Syncope, a transient loss of consciousness followed by full recovery, is common but difficult to manage. Even after a complete evaluation, in many cases there is no clear reason for syncope. However, up to 30 percent of high-risk patients die within the first year. Risk stratification of patients can help direct the clinical evaluation. Although guidelines are available to help identify patients who are at higher risk for adverse outcomes, they have not been studied prospectively.
Quinn and associates used a prospective study at a single hospital, following patients presenting to the emergency department with syncope or near syncope, to derive the San Francisco Syncope Rule. Enrolled patients were followed for seven days to identify any serious outcomes. Predictor variables—historical, related to the physical examination, and diagnostic tests—were studied. Serious outcomes were defined as death, myocardial infarction, arrhythmia, pulmonary embolism, stroke, subarrachnoid hemorrhage, significant hemorrhage, or any other event likely to bring the patient back to the emergency department.
|History of Congestive heart failure|
|Hematocrit less than 30 percent|
|Abnormal ECG (not sinus rhythm or new changes compared with the previous ECG)|
|Complaint of Shortness of breath|
|A triage Systolic blood pressure of less than 90 mm Hg|
Of the 684 patients with syncope, 79 (11.5 percent) developed serious outcomes by day 7. During the study, 55 percent of all patients presenting to the emergency department with syncope were admitted to the hospital. Of the 50 predictor variables analyzed, 26 (52 percent) were significantly associated with a serious outcome. Using multivariate analysis, a set of prediction variables was identified that could improve the prediction of serious outcomes (see accompanying table). In the study population, this rule had a 96.2 percent sensitivity for identifying patients who had a serious outcome and a specificity of 61.9 percent. It is estimated that use of this rule would place about 45 percent of patients with syncope in the high-risk category, which might decrease the number of patients requiring hospital admission.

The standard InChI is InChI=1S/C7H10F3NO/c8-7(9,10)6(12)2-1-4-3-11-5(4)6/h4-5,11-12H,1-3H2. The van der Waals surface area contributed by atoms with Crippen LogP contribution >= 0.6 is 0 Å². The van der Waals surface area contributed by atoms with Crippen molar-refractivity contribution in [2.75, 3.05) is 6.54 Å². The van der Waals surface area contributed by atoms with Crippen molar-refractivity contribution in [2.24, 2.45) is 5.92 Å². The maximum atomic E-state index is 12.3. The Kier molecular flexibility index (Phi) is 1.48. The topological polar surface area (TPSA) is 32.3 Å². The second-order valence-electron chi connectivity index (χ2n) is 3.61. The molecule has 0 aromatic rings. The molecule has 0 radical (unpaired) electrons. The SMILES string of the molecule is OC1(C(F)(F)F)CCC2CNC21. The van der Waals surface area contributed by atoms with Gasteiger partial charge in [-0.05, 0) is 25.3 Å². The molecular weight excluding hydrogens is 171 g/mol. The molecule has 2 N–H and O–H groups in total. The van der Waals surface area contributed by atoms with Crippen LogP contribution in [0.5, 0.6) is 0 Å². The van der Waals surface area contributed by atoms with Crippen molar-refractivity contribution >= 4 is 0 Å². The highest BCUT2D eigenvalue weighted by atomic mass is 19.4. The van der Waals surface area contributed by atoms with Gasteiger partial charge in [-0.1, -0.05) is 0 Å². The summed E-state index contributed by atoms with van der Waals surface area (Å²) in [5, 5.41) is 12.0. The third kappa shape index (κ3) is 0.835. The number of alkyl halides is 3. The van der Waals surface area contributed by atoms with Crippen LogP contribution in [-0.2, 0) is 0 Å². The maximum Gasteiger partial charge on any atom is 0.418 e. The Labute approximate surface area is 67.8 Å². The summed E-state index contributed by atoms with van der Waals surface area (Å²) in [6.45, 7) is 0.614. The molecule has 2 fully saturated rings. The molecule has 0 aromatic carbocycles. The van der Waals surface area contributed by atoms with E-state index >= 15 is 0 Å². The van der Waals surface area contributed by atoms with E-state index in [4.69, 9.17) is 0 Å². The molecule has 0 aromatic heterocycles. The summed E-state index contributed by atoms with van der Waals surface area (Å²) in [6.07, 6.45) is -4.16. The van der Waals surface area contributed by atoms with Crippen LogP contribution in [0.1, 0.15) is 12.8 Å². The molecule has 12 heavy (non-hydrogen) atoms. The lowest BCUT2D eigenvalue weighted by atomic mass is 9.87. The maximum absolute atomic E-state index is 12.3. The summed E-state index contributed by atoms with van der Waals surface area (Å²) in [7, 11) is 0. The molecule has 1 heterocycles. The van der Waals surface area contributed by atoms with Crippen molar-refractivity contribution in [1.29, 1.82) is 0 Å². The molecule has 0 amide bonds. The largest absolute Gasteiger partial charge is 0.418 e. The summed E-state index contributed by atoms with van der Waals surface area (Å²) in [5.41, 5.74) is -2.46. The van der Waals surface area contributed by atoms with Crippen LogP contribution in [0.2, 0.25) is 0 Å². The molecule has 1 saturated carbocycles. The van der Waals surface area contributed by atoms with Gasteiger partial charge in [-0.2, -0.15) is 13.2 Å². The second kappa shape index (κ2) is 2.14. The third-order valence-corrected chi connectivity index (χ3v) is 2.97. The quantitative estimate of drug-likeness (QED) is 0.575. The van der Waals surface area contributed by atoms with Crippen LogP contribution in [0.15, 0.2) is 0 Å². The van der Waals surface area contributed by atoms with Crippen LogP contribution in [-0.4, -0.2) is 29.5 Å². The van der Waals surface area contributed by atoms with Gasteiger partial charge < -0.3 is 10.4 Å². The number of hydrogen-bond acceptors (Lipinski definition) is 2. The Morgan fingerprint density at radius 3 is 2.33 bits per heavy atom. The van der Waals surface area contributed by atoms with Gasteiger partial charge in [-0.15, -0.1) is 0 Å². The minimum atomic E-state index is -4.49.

The authors conclude that using the San Francisco Syncope Rule to predict serious outcomes of syncope will help physicians determine which patients must be admitted. Further prospective validation is recommended before physicians actively use this decision rule in practice.
In an editorial in the same journal, Gallagher supports the methodology used to derive the San Francisco Syncope Rule. The rule has 96 percent sensitivity, but the dilemma is how to manage the one syncope patient out of 25 (4 percent) who is at risk for serious outcomes but is not identified as such by this decision rule. This limitation illustrates the need to use this rule, once it is validated, as a tool that helps with decision making but not as a basis for dictating binary action because of its lack of 100 percent sensitivity.